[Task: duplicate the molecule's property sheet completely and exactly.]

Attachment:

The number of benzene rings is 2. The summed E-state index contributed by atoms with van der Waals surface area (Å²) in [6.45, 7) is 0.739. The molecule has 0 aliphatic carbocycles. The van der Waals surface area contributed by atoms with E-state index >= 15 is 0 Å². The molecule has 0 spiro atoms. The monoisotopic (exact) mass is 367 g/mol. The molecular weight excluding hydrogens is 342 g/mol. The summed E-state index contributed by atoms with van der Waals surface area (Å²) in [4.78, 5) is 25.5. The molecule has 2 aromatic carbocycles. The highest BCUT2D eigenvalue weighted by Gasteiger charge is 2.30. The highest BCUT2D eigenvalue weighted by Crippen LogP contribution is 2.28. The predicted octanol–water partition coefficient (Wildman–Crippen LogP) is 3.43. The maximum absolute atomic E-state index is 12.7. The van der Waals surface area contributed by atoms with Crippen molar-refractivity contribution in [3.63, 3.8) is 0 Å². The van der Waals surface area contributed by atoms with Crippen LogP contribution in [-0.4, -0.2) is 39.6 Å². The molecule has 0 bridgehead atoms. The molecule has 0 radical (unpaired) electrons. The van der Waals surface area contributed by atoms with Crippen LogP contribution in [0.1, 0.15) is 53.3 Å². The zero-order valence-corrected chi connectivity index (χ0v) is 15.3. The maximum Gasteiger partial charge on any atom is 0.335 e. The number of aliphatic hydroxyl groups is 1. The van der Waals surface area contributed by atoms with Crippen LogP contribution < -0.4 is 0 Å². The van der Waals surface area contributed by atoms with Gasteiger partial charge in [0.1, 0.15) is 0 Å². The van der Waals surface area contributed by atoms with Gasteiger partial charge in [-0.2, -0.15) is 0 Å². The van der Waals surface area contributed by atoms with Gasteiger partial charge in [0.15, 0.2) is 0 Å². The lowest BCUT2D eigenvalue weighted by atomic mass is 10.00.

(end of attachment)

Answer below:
The number of benzene rings is 2. The summed E-state index contributed by atoms with van der Waals surface area (Å²) in [6.45, 7) is 0.739. The molecule has 0 aliphatic carbocycles. The van der Waals surface area contributed by atoms with E-state index >= 15 is 0 Å². The molecule has 0 spiro atoms. The monoisotopic (exact) mass is 367 g/mol. The molecular weight excluding hydrogens is 342 g/mol. The summed E-state index contributed by atoms with van der Waals surface area (Å²) in [4.78, 5) is 25.5. The molecule has 2 aromatic carbocycles. The highest BCUT2D eigenvalue weighted by Gasteiger charge is 2.30. The highest BCUT2D eigenvalue weighted by Crippen LogP contribution is 2.28. The predicted octanol–water partition coefficient (Wildman–Crippen LogP) is 3.43. The maximum absolute atomic E-state index is 12.7. The van der Waals surface area contributed by atoms with Crippen molar-refractivity contribution in [3.63, 3.8) is 0 Å². The van der Waals surface area contributed by atoms with Crippen LogP contribution in [-0.4, -0.2) is 39.6 Å². The molecule has 0 bridgehead atoms. The molecule has 0 radical (unpaired) electrons. The van der Waals surface area contributed by atoms with Crippen LogP contribution in [0.1, 0.15) is 53.3 Å². The zero-order valence-corrected chi connectivity index (χ0v) is 15.3. The maximum Gasteiger partial charge on any atom is 0.335 e. The number of aliphatic hydroxyl groups is 1. The van der Waals surface area contributed by atoms with Crippen LogP contribution < -0.4 is 0 Å². The van der Waals surface area contributed by atoms with Gasteiger partial charge in [0.1, 0.15) is 0 Å². The van der Waals surface area contributed by atoms with Gasteiger partial charge in [-0.2, -0.15) is 0 Å². The van der Waals surface area contributed by atoms with Gasteiger partial charge in [0.15, 0.2) is 0 Å². The lowest BCUT2D eigenvalue weighted by atomic mass is 10.00.